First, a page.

Truck driver injured in explosion outside Santa Rosa hospital

The truck driver injured in a Santa Rosa hospital explosion Wednesday suffered "significant Injuries" but has been able to assist investigators. 

Santa Rosa Assistant Fire Marshal Paul Lowenthal says it's also fortunate that the truck owner, Matheson Tri-Gas, is located near the incident and was able to send a team to assist quickly. 

For several hours, the hazardous materials incident forced the closure of Highway 101 in both directions at the north end of the city, plus the evacuation of two Kaiser Permanente medical office buildings on Old Redwood Highway.   

"We just heard a big boom, " ophthalmic technician Lisa Crua told KTVU, "and It felt like the floor rose up, so it was pretty big, and we felt the whole building shake."  

Patients were startled, and procedures halted, in offices that include pediatrics, labs, imaging and outpatient surgery.

What everyone heard was an explosion at a loading dock behind Building 5, as a tanker tried to off-load refrigerated liquid oxygen.

The liquid, at warmer temperatures, converts to a medicinal gas that is used therapeutically for patients, particularly to help with respiration. 

But during the transfer of the product from the truck to a storage tank, something went wrong.   
"The concern was what was leaking, how fast it was leaking and what that could potentially lead to," said Lowenthal. 

To the west of the buildings, lie the freeway, and the leaking material posed danger for drivers, should the oxygen spark.       

"Well it's usually fairly stable unless it gets to an area where it can ignite," explained Santa Rosa Fire Battalion Chief Jason Jenkins, who was the incident commander on the scene.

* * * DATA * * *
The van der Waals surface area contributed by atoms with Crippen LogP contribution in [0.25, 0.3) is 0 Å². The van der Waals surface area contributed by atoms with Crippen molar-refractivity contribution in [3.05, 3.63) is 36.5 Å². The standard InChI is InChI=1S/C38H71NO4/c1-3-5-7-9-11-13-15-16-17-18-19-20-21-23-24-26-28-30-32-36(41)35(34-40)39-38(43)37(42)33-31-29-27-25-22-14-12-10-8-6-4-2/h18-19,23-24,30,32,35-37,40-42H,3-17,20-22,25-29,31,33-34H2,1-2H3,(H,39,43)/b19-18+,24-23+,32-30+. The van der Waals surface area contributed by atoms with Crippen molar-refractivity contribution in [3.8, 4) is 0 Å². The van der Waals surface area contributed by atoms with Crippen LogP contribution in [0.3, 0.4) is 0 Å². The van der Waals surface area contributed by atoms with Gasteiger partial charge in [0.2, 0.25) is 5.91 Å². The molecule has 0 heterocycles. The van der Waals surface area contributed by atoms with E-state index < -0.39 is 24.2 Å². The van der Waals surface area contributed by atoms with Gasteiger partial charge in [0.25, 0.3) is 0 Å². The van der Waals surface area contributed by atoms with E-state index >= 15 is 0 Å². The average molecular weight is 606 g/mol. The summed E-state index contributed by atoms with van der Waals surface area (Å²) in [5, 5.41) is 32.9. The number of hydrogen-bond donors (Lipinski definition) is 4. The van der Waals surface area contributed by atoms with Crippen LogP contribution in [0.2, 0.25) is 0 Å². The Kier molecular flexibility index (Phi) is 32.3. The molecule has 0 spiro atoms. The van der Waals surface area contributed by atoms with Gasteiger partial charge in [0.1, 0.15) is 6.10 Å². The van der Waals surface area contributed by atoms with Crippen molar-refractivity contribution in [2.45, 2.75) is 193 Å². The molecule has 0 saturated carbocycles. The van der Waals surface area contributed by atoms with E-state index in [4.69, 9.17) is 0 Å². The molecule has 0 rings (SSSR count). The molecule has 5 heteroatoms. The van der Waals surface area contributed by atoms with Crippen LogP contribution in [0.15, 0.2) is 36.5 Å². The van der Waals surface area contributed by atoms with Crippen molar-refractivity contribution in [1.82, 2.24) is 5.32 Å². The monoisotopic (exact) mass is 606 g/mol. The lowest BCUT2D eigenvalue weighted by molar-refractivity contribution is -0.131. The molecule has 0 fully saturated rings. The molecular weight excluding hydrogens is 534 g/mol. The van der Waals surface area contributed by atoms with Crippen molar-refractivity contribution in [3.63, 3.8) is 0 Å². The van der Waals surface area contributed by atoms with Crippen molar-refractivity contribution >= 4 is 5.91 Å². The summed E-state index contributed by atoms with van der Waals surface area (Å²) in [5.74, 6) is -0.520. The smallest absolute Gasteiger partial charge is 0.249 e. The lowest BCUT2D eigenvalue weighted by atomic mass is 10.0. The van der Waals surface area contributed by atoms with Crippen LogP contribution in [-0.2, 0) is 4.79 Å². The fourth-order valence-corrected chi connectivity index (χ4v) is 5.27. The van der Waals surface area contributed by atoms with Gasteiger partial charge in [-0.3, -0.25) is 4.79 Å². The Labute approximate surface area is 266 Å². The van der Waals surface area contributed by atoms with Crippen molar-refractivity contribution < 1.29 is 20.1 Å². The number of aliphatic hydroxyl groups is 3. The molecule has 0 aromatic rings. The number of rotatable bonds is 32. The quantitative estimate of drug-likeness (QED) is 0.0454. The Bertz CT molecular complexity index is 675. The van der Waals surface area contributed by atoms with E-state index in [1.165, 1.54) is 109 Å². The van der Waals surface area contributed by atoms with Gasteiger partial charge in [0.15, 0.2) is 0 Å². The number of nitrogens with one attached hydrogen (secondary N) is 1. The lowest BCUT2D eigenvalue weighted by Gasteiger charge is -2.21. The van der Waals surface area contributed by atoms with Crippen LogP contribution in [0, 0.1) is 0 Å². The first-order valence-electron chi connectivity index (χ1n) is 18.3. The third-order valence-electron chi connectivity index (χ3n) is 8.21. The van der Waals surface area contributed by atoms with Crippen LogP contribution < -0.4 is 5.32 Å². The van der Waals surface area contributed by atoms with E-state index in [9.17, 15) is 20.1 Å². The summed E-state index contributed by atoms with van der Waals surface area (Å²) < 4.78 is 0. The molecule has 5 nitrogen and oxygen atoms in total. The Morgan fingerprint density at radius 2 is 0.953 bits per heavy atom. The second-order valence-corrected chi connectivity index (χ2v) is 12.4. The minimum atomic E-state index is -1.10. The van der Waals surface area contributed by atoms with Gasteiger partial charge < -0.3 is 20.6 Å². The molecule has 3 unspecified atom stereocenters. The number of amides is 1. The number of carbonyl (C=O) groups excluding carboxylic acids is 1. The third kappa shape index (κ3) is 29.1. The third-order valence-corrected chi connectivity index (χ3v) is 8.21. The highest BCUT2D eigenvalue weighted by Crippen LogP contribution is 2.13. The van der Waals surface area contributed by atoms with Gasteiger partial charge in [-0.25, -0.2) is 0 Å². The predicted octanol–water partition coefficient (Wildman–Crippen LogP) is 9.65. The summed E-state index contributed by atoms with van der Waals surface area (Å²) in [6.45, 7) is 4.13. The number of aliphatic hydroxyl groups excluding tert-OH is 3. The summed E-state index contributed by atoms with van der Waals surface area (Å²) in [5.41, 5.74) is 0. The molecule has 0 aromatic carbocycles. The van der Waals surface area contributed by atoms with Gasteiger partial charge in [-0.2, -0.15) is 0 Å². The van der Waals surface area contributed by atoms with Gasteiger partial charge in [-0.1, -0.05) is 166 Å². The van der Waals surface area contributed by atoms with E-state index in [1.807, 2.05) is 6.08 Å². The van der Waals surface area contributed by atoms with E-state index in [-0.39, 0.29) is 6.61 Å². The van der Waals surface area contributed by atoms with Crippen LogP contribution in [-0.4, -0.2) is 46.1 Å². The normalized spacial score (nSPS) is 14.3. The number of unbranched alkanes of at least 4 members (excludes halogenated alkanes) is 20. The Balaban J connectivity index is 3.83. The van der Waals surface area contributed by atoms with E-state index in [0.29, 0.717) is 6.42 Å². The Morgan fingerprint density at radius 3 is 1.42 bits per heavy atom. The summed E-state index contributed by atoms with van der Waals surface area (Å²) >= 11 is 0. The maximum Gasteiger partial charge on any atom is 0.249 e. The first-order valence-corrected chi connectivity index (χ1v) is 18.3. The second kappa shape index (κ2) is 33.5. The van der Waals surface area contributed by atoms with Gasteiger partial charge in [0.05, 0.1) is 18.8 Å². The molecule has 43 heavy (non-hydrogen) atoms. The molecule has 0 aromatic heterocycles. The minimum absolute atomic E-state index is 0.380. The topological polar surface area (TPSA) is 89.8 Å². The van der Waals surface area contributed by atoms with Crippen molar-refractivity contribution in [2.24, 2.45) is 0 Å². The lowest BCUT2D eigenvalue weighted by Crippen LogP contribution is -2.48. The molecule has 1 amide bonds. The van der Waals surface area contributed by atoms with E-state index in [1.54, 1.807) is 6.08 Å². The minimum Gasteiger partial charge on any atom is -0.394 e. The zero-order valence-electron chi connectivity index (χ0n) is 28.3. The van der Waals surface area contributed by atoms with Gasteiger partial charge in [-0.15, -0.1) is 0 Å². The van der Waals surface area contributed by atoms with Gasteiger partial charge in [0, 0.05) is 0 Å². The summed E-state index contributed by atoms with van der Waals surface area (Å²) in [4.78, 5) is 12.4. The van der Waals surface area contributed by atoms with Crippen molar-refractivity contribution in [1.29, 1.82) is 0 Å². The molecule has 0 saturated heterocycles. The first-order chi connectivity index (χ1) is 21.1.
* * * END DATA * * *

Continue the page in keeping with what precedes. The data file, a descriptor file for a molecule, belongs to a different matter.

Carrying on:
"Worse case scenario, that truck could catch fire and do that, so we created an isolation zone of 300 feet all around it," said Jenkins. 

For almost two hours, Santa Rosans sat in miles of stopped traffic, or ditched the freeway for jammed side streets. 

"This incident immediately caused the shutdown of Highway 101," explained Lowenthal, "so we had hundreds and hundreds of vehicles locked in the closures and backed up in both directions." 

As teams determined the best course of action, as many as 200 employees and patients were evacuated from the medical buildings.

"At one point, we had to go back inside to do a sweep of the areas to make sure everyone had left," said Santa Rosa Police Sgt. Jeneane Kucker.

In shuttles and ambulances, everyone moved to Kaiser's main hospital a mile away. 
It was all very abrupt, and for some, reminiscent of Kaiser's evacuation during October's firestorm. 

"We're battle tough and tested," said Crua wryly, "but that feeling of being displaced, not knowing what's going on, it's emotional, very emotional."  

Finally, a hazardous materials crew managed to shut off the valves at the truck and the tank, although a small amount of off-gassing continued.  

Investigators were examining the truck and hoses, plus debris scattered through the loading zone, to document and determine what happened. 

The driver was outside the truck cab at the time of the blast. 
He was making his last stop of the day, and the 45,000 gallon capacity tanker was almost empty, with about 1500 gallons on board.     

"This all kind-of brings back bad memories, " MRI technologist Holly Enzler told KTVU.
Enzler was among the employees who walked from the Bicentennial way campus back to work to retrieve her car, once the emergency ended. 

"We are disaster prepared around here," smiled Enzler, "so bring it on, we're disaster prepared." 
Thursday, Kaiser will reopen Medical Building 4, but Building 5 will remain closed as damage is evaluated, so some patient appointments will need to be  rescheduled.